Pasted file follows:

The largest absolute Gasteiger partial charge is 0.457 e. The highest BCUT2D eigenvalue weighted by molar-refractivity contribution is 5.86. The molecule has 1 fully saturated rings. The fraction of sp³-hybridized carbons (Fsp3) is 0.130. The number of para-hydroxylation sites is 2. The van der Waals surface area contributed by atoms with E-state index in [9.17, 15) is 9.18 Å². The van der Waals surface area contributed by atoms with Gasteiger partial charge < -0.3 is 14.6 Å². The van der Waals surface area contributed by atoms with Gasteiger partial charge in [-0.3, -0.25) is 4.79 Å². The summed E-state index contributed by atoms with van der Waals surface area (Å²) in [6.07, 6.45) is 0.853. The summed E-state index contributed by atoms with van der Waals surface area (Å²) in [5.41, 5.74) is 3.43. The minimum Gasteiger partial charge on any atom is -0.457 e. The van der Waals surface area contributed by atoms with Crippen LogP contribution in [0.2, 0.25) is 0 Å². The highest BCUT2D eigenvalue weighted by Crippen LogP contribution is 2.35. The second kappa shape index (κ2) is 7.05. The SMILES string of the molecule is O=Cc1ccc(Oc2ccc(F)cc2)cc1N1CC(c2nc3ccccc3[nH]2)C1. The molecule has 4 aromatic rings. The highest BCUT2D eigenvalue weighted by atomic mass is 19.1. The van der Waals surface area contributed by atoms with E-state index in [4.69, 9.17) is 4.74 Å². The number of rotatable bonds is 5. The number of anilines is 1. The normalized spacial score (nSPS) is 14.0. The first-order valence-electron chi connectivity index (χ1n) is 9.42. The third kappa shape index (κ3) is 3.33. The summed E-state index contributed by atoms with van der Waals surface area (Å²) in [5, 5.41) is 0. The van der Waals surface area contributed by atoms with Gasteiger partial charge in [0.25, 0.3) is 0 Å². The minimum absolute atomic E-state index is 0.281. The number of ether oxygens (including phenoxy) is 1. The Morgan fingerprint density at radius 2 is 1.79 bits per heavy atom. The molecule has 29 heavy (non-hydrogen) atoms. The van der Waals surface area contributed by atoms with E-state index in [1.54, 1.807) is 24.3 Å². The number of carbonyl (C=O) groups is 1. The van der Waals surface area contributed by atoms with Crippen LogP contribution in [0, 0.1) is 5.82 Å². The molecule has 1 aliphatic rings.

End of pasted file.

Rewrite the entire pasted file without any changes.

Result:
The largest absolute Gasteiger partial charge is 0.457 e. The highest BCUT2D eigenvalue weighted by molar-refractivity contribution is 5.86. The molecule has 1 fully saturated rings. The fraction of sp³-hybridized carbons (Fsp3) is 0.130. The number of para-hydroxylation sites is 2. The van der Waals surface area contributed by atoms with E-state index in [9.17, 15) is 9.18 Å². The van der Waals surface area contributed by atoms with Gasteiger partial charge < -0.3 is 14.6 Å². The van der Waals surface area contributed by atoms with Gasteiger partial charge in [-0.3, -0.25) is 4.79 Å². The summed E-state index contributed by atoms with van der Waals surface area (Å²) in [6.07, 6.45) is 0.853. The summed E-state index contributed by atoms with van der Waals surface area (Å²) in [5.41, 5.74) is 3.43. The minimum Gasteiger partial charge on any atom is -0.457 e. The van der Waals surface area contributed by atoms with Crippen LogP contribution in [0.2, 0.25) is 0 Å². The highest BCUT2D eigenvalue weighted by Crippen LogP contribution is 2.35. The second kappa shape index (κ2) is 7.05. The SMILES string of the molecule is O=Cc1ccc(Oc2ccc(F)cc2)cc1N1CC(c2nc3ccccc3[nH]2)C1. The molecule has 4 aromatic rings. The highest BCUT2D eigenvalue weighted by atomic mass is 19.1. The van der Waals surface area contributed by atoms with E-state index in [4.69, 9.17) is 4.74 Å². The number of rotatable bonds is 5. The number of anilines is 1. The normalized spacial score (nSPS) is 14.0. The first-order valence-electron chi connectivity index (χ1n) is 9.42. The third kappa shape index (κ3) is 3.33. The summed E-state index contributed by atoms with van der Waals surface area (Å²) in [5, 5.41) is 0. The van der Waals surface area contributed by atoms with Gasteiger partial charge in [0.25, 0.3) is 0 Å². The minimum absolute atomic E-state index is 0.281. The number of ether oxygens (including phenoxy) is 1. The Morgan fingerprint density at radius 2 is 1.79 bits per heavy atom. The molecule has 29 heavy (non-hydrogen) atoms. The van der Waals surface area contributed by atoms with E-state index in [1.54, 1.807) is 24.3 Å². The number of carbonyl (C=O) groups is 1. The van der Waals surface area contributed by atoms with Crippen LogP contribution in [0, 0.1) is 5.82 Å². The molecule has 1 aliphatic rings.